So, rather than seeing the role for coaches, facilitators (and leaders) in all forms of OD work as being about choosing the right technological solution (leadership models, diagnostics, inventories, change strategies, change agents, change champions and x-step change model) the role can be thought of as being about helping lead and adequately contain a structured, bounded inquiry.

Change in organisations comes through people having real conversations. And “systems thinking” is not a function of scale. Structured inquiry approaches whether for leadership formation, change, team coaching or individual coaching help people explore what is actually happening in the organisation now. Paradoxically, engaging with here and now reality, rather than attempting to push (and then engineer engagement with) a conceptual model of how we wish things to be, is what supports movement and change.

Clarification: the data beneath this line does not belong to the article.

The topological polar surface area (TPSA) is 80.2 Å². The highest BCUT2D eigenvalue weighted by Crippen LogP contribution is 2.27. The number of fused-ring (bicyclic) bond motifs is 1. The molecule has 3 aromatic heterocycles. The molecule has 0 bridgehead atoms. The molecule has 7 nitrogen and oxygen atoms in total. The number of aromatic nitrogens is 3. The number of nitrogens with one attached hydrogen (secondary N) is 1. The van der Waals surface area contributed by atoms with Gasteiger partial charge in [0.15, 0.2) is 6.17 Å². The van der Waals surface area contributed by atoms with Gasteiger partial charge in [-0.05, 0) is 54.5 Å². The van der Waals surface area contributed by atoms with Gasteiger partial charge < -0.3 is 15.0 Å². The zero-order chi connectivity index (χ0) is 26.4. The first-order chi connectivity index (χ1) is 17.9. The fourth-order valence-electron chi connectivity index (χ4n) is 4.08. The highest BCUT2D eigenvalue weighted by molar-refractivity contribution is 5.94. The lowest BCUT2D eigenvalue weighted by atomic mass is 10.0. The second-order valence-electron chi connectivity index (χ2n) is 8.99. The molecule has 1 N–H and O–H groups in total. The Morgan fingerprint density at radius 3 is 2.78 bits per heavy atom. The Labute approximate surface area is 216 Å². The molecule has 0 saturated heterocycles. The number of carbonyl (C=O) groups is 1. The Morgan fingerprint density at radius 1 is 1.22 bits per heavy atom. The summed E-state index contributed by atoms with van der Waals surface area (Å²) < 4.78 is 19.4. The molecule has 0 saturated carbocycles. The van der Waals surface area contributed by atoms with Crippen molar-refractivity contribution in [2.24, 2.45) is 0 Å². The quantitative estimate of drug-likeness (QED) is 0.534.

In this approach, models, tools and techniques are chosen and adapted in the midst of the action, to raise awareness and support the inquiry, rather than being held in our imaginations as solutions that once selected, have the power to shape and determine outcomes.

And “resistance,” is taken seriously as holding important meaning for the organisation, rather then being labeled and banished, thus retaining its power.

In my experience, much OD, team and 1-1 coaching, facilitation and change, focusing as it does on “solving the problem,” with an accompanying over-emphasis on models, tools and techniques, does more to avoid reality than to engage with it. In this way, we undermine our own efforts to catalyse change in our organisations.

Inquiry Questions

  • Given current approaches in your organisation, is it possible to make space for all aspects of reality (the system), including both the good stuff and the aspects that are deemed unpleasant? How large is the “zone of un-discussable”?
  • Are uncertainty, disagreement, poor performance faced up to or are they avoided by implementing a design engineering solution?